Three U. researchers selected as Ocean Decade Champions by National Science Foundation


Photo by Daniel Kaluya / Unsplash Three researchers at Rutgers were named 2023 Ocean Decade Champions.

Last month, the U.S. National Science Foundation (NSF) and the Kaleta A. Doolin Foundation (KADF) selected three Rutgers faculty members, Lisa Auermuller, Jeanne Herb, and Victoria Ramenzoni, all RCEI affiliates, to be named 2023 Ocean Decade Champions, according to a press release.

They are among the 31 scientists who have been honored with this recognition this year, all of whom are associated with the NSF Coastlines and People (CoPe) program.

The Ocean Decade Champions are honored as being the faces of current ocean and coastal science researchers, according to the release.

Leaders selected through this program will work on various individual projects, research related to sustainability and eco-justice at coastlines and initiatives included in the United Nations Decade of Ocean Science for Sustainable Development.

Every Ocean Decade Champion who receives funding is expected to participate in the UN Ocean Decade. The organization is an international collaboration to advance the field of sustainable development of oceans and coasts while creating more opportunities for women scientists to succeed in oceanic research.

All three Rutgers faculty members are part of the Megalopolitan Coastal Transformation Hub (MACH), which is a research project led by Rutgers that consists of 13 universities throughout the East Coast, according to a press release.

One of the Ocean Decade Champions, Lisa Auermuller, administrative director at MACH, said that her role is to produce research that professionals in the coastal regions of New York, New Jersey and Pennsylvania will use.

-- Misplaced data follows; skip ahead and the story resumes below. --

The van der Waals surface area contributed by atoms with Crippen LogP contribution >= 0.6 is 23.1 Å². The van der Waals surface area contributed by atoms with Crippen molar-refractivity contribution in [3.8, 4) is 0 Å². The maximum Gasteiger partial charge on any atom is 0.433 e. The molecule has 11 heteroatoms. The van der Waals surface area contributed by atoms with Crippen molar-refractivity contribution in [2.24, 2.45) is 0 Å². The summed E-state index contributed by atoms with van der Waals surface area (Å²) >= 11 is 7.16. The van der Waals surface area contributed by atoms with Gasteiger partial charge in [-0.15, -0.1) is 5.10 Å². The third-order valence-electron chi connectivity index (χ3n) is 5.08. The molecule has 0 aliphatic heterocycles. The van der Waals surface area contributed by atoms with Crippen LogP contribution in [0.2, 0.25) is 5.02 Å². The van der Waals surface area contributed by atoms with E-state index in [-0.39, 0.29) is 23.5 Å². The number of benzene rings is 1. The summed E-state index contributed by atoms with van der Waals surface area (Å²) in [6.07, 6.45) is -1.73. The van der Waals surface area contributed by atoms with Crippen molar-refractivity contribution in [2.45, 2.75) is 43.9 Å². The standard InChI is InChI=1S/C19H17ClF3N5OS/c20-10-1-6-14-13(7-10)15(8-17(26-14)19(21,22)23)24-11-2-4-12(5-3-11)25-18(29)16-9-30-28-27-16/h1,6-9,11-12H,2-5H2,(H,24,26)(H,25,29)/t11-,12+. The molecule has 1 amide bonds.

Auermuller said this grant will help provide an avenue and funding to further refine and promote leadership skills and abilities.

“We’re gonna work together to develop training for other women in the MACH project to further develop their leadership skills,” Auermuller said. “We’re hoping to have a cohort of women in the MACH project, who are all working in different ways toward science and forms of coastal adaptation, each in their own role in the project (that) gain additional leadership skills.”

Victoria Ramenzoni, assistant professor in the Department of Human Ecology, and lead of MACH’s household decision-making team, said the title of an Ocean Decade Champion comes with additional training and actively taking part in activities from the UN Ocean Decade.

The UN Ocean Decade seeks to improve our efforts to secure sustainable oceans and coasts for everyone into the future, she said.

Recipients of the Ocean Decade Champions title are empowered to promote the next generation of scientists, including working to grow the number of women in the industry, Ramenzoni said.

“There is a thing called gender bias which affects how we perceive the activities and products of science,” Ramenzoni said. “People tend to value more or undervalue the work done by women. This is a systemic, widespread issue not only in ocean and coastal sciences … The Ocean Champions program is likely to make a strong impact by raising the profile of many of us who are working in the sector.”

With being named Ocean Champions, Auermuller and Ramenzoni both said they are hopeful to see a future with more women representation in leadership and research surrounding the ocean sciences.

“I just really think there’s been a real surge of women in the field, which has really been amazing to see,” Auermuller said. “I think this grant and this award helps really solidify that and continue that leadership of women in these roles.”

This article was published by the Daily Targum on October 23, 2023.